You Can’t Buy A Learning Disability

This picture is from an article I wrote for my high school newspaper about how incredibly hard the college admissions process was for me. So knowing now that people were out there totally cheating the system really angers me.

By now you’ve probably heard about the high-profile college admissions scandal that came out recently, in which parents paid to get their children into universities through bribing faculty, hefty donations or arranging for their children to cheat on the SATs. Paying off a college to get your kid in is obviously terrible. But the fact that some of the parents “bought” their kids a learning disability to get SAT accommodations makes me absolutely furious.

My learning disabilities have affected me in almost every class I’ve ever taken. They often force me to work much harder than my peers to get the same results. They have been a constant source of anger and frustration for years because I can’t do things that come easily to other students. My accommodations are what helps bridge this gap and without them, I would have completely floundered in school. To think of someone taking advantage of the resources I need to overcome a genuine significant struggle is incredibly upsetting.

Thankfully, I have become very good at advocating for myself and my needs in the classroom. But before I developed the confidence to stand up for myself, there were teachers who completely blew me off. Some called me a distraction to the rest of the class and some said it wasn’t fair to give me “special treatment.” Freshman year, one teacher even blatantly denied me my university mandated accommodations and I was felt too embarrassed and ashamed to fight back.

So what makes me so angry about this whole college admissions scheme is that the kind of people involved in it are the reason that teachers don’t always take me seriously. They are why a teacher once told me that I was “obviously trying to take advantage of the system” so his goal would be “to accommodate me as little as possible.”

It is important for the world to understand that learning disabilities are a huge burden for those who really suffer from them. They are not a sneaky way to get extra time on tests or use of a laptop in class. They are the only way to level the playing field so that I can thrive alongside my peers.

This scandal is unfortunate, frustrating and disappointing. But I hope it creates an opportunity for dialogue on these issues so that people can better understand how hard a learning disability really is.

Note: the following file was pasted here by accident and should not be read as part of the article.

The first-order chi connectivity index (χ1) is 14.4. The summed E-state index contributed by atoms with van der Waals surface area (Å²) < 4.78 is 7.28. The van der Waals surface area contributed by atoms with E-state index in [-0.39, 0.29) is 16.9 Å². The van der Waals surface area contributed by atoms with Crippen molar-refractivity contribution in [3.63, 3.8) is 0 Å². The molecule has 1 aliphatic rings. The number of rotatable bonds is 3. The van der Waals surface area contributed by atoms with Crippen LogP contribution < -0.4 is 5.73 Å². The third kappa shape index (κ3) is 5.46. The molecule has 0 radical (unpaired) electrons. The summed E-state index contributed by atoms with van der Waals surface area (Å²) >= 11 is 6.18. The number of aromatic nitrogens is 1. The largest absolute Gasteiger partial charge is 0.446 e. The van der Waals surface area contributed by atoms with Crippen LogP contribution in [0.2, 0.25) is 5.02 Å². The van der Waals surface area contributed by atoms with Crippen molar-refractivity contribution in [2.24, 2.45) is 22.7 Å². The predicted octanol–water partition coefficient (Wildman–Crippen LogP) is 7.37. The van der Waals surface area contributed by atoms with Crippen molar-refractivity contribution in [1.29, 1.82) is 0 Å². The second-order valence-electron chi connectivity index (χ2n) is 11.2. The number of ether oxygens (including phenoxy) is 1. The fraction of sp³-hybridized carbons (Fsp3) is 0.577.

Has anyone ever questioned your learning disability? Let me know in the comments or send me an email.

3 Tips For Improving Impulse Control at the Grocery Store

Grocery shopping is one of those things that everyone assumes is easy. But people with ADD can have a lot of trouble with impulse control, which can make a simple trip to the grocery store a whole lot harder. Sometimes I really struggle with shopping for food – I wander around aimlessly for extended periods of time getting distracted by little things in each aisle. If I don’t go into the store with a plan, I end up buying random foods that don’t mix. And worst of all, I spend too much money on things I won’t eat and don’t need but couldn’t help but impulsively buy (I’m lookin’ at you Gushers). I really am ashamed to admit how much food I waste when I impulse grocery shop. This is partially because I get caught up in the moment and buy silly things but also because I buy so much that I end up forgetting what I bought and it goes bad.

So while I have certainly not yet perfected the art of grocery shopping, here are a few ways I stay on track.

  1. Be sure to make a list of what you need before you go in and do not deviate from it. Try to get everything your list as quickly and efficiently as possible so you don’t get super distracted on your way to the next thing. If it helps you, you could even make it a game by timing yourself to see how quickly you can get in and out, limiting your exposure to things that will distract you.
  2. Don’t impulse buy perishable items. They will go bad and you will regret it.
  3. Go shopping with a friend! It’s helpful to have a voice of reason to dissuade you from buying expensive and unnecessary stuff.

How do manage impulse control when grocery shopping? Let me know in the comments!